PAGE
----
Net Neutrality Goes Down in the House

From Daily Wireless:

The House Energy and Commerce Committee voted 34-22 on Wednesday to defeat a Democrat-sponsored Net Neutrality amendment that would have prevented AT&T, Verizon and Comcast from creating “tiered” internet access. Members of the committee rejected Edward Markey’s measure that would have barred telcos from creating higher access fees from competing internet content companies.

The issue pits big telecoms companies against Google, Yahoo and eBay. Phone companies say they need a toll structure to fund the “last mile”. Services like Skype or Google Video, that compete directly with the phone company services, say they’ll be shut out.

The network neutrality issue is part of a much larger House bill, the Communications Opportunity, Promotion and Enhancement Act of 2006, that significantly rewrites telecommunications laws. The bill focuses on providing the telephone companies with a national video franchise, eliminating the time-consuming and expensive local franchise process for Telcos.”

From the Red Herring:

“Despite furious protests from a broad coalition of supporters and intense lobbying from Internet companies such as Google, a Net neutrality amendment died in committee as the battle for Internet control raged late into the evening Wednesday on Capitol Hill.

The term Net neutrality has come to represent the concept of an Internet where no traffic is given preferential treatment based on compensation to the companies that own the Internet’s underlying broadband network: the phone and cable companies.

If passed, the bill will significantly shrink the telephone companies’ time-to-market by granting them national entrée into a market that has been the predominant preserve of about a dozen cable TV service providers since the market’s inception about two decades ago.”

From TechDirt:

“One of the interesting things about the debates that we have here about legal issues concerning innovation is that they tend not to be partisan. It’s never been easy to line up a specific intellectual property agenda with one party or another — which tends to mean that any debate on the subject at least focuses a bit more on the issues, rather than stereotypes of Democrats or Republicans. However, it looks like the network neutrality debate is suddenly becoming partisan — which is a worrisome trend.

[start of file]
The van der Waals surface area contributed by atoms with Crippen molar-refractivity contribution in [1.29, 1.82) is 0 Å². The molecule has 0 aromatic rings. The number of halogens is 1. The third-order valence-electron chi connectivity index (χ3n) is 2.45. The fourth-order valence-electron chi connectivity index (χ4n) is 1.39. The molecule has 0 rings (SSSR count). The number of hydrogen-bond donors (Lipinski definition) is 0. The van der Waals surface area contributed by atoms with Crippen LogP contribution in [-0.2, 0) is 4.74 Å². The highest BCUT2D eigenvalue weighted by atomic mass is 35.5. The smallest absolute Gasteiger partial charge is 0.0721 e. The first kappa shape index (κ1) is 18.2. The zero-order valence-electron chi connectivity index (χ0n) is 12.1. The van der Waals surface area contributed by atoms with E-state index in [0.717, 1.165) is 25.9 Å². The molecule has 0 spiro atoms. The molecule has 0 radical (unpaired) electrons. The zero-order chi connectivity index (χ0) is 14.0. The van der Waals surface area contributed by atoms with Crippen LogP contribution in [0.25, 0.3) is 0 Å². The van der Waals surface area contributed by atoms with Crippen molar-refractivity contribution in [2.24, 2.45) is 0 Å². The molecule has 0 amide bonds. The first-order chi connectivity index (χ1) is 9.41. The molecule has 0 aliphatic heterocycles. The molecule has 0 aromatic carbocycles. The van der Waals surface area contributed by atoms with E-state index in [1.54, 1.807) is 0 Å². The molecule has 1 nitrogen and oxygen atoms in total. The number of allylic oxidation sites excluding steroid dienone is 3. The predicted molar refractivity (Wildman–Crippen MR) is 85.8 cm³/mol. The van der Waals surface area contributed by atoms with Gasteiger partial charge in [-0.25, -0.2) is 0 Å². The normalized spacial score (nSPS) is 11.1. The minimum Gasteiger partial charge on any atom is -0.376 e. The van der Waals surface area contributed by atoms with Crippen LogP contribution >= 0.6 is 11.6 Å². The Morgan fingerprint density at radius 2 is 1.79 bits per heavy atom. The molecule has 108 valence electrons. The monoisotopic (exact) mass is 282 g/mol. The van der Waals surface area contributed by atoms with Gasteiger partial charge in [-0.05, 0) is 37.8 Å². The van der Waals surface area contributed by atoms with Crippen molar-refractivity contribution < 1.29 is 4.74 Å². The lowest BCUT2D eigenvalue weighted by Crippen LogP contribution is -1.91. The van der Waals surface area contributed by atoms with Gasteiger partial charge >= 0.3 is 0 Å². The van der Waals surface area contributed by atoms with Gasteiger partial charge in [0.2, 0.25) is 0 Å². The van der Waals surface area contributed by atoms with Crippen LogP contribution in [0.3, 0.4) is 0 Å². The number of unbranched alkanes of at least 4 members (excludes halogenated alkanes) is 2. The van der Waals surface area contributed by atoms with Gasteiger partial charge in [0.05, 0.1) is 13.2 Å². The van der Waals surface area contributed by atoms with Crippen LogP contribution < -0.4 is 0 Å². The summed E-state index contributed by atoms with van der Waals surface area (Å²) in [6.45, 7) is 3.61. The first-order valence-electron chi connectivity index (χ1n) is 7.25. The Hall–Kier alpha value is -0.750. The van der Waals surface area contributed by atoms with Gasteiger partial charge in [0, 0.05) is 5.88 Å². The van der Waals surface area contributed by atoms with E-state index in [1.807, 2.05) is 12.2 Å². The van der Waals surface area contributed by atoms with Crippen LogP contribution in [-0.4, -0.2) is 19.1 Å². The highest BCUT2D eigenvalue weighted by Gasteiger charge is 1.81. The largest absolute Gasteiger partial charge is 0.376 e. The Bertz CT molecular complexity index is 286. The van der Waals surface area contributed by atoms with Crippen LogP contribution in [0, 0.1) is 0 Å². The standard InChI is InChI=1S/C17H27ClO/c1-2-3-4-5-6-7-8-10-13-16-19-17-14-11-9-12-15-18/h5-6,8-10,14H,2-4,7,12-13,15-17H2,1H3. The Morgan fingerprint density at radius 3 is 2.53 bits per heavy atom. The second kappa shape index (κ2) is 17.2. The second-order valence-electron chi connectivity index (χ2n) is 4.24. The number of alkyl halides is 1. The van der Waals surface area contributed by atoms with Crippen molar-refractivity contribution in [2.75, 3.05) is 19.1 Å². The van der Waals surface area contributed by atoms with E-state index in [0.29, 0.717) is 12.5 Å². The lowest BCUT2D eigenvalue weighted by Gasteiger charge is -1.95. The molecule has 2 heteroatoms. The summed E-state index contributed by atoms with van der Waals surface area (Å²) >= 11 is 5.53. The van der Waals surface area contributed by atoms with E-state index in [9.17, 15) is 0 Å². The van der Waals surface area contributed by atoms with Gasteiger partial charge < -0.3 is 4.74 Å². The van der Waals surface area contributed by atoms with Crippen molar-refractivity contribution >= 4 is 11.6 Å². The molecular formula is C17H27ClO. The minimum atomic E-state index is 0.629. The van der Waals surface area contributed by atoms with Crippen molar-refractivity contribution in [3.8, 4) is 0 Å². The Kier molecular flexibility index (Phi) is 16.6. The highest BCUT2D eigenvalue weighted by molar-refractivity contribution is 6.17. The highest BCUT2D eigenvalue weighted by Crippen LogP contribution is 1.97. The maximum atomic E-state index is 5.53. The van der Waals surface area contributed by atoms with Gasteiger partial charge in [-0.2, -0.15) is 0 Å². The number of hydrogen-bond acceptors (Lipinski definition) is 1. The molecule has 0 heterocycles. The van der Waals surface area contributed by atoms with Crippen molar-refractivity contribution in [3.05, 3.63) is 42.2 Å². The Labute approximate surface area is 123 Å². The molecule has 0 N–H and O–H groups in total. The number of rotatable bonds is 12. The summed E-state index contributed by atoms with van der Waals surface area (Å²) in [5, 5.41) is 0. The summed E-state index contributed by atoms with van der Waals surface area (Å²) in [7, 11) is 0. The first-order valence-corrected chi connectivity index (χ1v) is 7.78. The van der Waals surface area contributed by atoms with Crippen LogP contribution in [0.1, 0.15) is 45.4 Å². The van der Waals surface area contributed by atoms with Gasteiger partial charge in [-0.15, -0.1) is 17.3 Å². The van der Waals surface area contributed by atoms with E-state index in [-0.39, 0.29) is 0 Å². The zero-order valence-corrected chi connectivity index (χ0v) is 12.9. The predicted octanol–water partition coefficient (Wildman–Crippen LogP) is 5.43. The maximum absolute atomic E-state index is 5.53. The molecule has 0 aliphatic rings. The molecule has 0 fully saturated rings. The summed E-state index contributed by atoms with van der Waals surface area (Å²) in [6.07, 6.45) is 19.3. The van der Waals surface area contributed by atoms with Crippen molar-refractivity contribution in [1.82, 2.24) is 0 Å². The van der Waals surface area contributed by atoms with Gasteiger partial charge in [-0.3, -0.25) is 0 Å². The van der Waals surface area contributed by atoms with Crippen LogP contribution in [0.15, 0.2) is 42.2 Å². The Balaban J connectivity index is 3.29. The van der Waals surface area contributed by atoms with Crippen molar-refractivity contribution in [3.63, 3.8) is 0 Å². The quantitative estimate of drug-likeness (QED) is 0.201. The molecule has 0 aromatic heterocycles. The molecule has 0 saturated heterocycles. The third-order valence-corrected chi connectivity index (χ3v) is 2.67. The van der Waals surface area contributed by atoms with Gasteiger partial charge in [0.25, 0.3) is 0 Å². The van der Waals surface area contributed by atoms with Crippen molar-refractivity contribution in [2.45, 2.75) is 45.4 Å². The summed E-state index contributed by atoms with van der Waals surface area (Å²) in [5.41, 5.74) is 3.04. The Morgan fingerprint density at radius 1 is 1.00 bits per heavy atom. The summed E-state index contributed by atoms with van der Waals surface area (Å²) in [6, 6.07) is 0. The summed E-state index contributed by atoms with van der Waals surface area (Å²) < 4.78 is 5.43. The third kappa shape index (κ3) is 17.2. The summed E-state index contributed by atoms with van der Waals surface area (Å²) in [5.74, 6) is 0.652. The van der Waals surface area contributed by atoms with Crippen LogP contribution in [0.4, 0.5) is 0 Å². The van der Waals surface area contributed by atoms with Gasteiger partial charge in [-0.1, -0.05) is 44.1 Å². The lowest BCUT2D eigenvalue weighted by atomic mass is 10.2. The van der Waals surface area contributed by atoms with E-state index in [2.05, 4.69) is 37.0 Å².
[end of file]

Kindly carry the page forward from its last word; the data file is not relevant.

However, it’s telling that everyone is now covering it as a partisan issue, whether the headline is “GOP Gets It Way on Net Neutrality” or “Democrats lose House vote on Net neutrality”. This is an important issue to discuss, without there needing to be partisan bickering about it. Network neutrality is quite a complex topic, and unfortunately, it seems like both sides of the debate are simplifying it down to slogans which risk confusing, rather than enlightening, people.

The only reasons the telcos are in the position to violate network neutrality are because they’ve pretty much been granted subsidies and monopoly rights of way — and part of that bargain was that to increase competition, there needed to be open and fair access.

To suddenly claim that we need a hands off approach is ignoring the fact that there’s never been a hands off approach and the companies involved were granted special rights.”

More:
Jeff Pulver: Save the Internet, Win $1,000
Jeff Pulvier’s RBOC SMackdown
Many More Net Neutrality Posts

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About Daniel Davenport

Daniel is a digital media executive with internet and broadcast experience. Daniel is currently the executive strategy director at THINK Interactive.

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